VENICE BEACH, Cali. - An amazing new device uses wood chips and biomass to siphon clean and drinkable water out of thin air.
 
Developed by Skysource/Skywater Alliance, the WEDEW (Wood-to-Energy Deployed Water System) device sits inside a shipping container, creating clouds from outside warm air. Warm air is then filtered and joined with generated cold air inside the container, producing condensation. 
 
Water can then be channeled from the container through a bottle refill station or tap.
 
WEDEW is capable of producing 900 gallons of water per day and can run for up to 15 years. That's enough water for 100 people every day, say designers.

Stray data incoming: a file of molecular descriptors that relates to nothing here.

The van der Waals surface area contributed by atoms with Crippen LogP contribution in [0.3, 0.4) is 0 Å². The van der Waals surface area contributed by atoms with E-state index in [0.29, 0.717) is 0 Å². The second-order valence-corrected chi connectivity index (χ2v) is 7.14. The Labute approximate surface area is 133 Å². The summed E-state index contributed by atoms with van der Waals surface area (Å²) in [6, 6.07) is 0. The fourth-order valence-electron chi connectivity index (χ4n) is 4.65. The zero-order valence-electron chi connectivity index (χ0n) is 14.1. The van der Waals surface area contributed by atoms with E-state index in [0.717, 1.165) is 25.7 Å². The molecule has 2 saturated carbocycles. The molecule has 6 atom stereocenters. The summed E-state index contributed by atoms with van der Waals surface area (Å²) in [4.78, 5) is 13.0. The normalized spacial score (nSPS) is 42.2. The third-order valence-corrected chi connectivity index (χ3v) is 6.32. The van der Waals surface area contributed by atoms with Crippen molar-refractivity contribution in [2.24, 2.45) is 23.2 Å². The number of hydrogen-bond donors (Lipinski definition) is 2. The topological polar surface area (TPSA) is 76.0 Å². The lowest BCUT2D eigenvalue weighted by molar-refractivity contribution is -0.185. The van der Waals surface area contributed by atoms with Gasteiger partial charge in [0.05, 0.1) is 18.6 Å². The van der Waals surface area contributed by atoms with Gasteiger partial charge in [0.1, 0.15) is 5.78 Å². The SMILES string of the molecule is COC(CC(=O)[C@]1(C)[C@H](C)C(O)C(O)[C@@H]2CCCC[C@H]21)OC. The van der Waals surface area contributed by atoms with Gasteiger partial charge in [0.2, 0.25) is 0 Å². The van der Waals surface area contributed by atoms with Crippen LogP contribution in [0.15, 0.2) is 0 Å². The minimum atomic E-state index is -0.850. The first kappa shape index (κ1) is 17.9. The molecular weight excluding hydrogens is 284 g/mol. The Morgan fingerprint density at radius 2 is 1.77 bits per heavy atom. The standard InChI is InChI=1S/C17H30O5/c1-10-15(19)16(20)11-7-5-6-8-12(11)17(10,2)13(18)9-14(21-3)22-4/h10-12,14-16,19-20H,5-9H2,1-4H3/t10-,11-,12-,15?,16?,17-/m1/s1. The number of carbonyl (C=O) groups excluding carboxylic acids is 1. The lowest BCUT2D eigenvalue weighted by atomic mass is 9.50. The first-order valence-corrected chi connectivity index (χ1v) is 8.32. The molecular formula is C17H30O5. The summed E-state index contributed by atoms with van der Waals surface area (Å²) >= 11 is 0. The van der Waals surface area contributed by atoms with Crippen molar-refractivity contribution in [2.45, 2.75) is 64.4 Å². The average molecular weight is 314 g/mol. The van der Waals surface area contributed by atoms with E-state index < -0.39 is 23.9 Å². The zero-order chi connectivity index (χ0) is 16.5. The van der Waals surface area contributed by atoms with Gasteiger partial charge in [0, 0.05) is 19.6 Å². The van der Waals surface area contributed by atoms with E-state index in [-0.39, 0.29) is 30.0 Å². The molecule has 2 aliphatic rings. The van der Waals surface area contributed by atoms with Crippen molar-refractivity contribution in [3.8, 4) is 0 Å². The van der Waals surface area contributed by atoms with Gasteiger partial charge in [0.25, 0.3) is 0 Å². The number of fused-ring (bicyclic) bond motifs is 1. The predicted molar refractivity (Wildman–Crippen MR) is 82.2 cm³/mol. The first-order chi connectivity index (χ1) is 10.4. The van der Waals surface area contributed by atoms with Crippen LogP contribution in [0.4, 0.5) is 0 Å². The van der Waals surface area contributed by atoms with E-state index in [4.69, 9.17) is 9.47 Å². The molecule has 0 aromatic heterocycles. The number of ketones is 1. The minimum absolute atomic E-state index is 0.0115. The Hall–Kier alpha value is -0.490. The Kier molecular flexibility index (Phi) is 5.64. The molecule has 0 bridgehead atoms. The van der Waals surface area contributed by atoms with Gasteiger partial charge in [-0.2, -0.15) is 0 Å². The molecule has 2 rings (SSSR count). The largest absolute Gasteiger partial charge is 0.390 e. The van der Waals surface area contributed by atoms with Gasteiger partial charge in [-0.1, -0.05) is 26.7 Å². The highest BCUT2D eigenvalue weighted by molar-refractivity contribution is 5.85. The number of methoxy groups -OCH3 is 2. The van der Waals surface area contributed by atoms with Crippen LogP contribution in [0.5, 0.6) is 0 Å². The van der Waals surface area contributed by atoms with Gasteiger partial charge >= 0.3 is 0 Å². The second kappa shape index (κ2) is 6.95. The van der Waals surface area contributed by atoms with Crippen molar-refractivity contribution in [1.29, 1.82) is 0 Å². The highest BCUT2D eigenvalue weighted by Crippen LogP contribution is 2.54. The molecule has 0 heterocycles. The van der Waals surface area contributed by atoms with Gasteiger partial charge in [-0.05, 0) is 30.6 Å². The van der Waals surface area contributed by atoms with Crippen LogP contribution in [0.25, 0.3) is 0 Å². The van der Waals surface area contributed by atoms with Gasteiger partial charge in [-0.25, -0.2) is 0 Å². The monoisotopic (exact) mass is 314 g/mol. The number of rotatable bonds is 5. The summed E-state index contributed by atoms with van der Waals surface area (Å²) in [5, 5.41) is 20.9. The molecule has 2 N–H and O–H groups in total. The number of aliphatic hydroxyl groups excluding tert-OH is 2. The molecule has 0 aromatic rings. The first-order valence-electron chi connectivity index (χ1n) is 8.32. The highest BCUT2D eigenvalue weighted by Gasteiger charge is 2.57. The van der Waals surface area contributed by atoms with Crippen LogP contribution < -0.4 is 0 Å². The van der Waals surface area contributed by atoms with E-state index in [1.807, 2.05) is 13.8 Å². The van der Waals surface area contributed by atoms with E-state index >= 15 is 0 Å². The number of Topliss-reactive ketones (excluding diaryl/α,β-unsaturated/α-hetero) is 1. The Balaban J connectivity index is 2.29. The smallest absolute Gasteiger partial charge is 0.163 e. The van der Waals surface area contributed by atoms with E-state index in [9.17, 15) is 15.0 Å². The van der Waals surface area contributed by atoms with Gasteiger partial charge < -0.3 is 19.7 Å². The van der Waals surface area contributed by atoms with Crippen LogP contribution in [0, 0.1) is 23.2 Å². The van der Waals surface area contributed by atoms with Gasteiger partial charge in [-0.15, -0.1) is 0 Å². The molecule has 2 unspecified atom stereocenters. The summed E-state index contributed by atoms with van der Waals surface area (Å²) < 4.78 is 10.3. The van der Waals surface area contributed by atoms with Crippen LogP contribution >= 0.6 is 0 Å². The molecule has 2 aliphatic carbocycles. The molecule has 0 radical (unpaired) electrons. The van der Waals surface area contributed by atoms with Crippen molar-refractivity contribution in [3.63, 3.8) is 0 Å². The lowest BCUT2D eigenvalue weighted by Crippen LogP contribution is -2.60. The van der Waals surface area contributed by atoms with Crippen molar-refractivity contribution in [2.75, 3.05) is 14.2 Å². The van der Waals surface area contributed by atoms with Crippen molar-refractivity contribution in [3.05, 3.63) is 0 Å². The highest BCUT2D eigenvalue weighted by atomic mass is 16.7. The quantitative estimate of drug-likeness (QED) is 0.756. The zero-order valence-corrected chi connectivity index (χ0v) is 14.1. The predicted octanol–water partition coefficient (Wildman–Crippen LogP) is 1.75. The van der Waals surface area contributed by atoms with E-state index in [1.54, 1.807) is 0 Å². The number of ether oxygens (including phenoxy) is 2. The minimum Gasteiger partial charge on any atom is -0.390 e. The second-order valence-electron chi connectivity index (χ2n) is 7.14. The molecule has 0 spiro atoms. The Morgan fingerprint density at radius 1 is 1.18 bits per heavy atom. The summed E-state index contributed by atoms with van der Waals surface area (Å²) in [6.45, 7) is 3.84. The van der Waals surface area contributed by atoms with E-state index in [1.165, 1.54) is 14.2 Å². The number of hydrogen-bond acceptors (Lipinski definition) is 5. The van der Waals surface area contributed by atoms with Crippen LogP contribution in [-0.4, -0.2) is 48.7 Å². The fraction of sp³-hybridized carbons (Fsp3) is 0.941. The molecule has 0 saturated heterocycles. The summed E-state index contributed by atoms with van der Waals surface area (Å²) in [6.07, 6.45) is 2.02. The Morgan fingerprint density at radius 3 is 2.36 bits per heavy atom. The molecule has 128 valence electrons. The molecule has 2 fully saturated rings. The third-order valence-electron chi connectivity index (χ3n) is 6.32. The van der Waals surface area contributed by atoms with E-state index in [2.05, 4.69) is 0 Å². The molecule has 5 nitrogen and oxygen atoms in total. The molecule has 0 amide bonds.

Atmospheric water is constantly replenishing, and Skysource/Skywater Alliance says the system is unlikely to affect the atmosphere negatively.
 
Designers chose biomass and wood chips as the fuel source because of their low cost and environmental friendliness.
 
“It’s a carbon-negative technology,” says David Hertz, a California-based architect who helped lead the project, told FastCompany. “I think the future of technologies is going to be moving to this restorative, regenerative model that actually helps to repair the damage we’ve done.”
 
The system doesn't have to run on wood waste. In regions of the world where wood is scarce, the device could run on solar and battery power.
 
WEDEW recently won $1.5 million in the Water Abundance XPrize competition, which asked designers to build a device that could pull 2,000 liters of water per day from the atmosphere, use clean energy, and cost less than 2 cents per liter.
 
The company plans to use the prize money to deploy units worldwide in partnership with nonprofits. 

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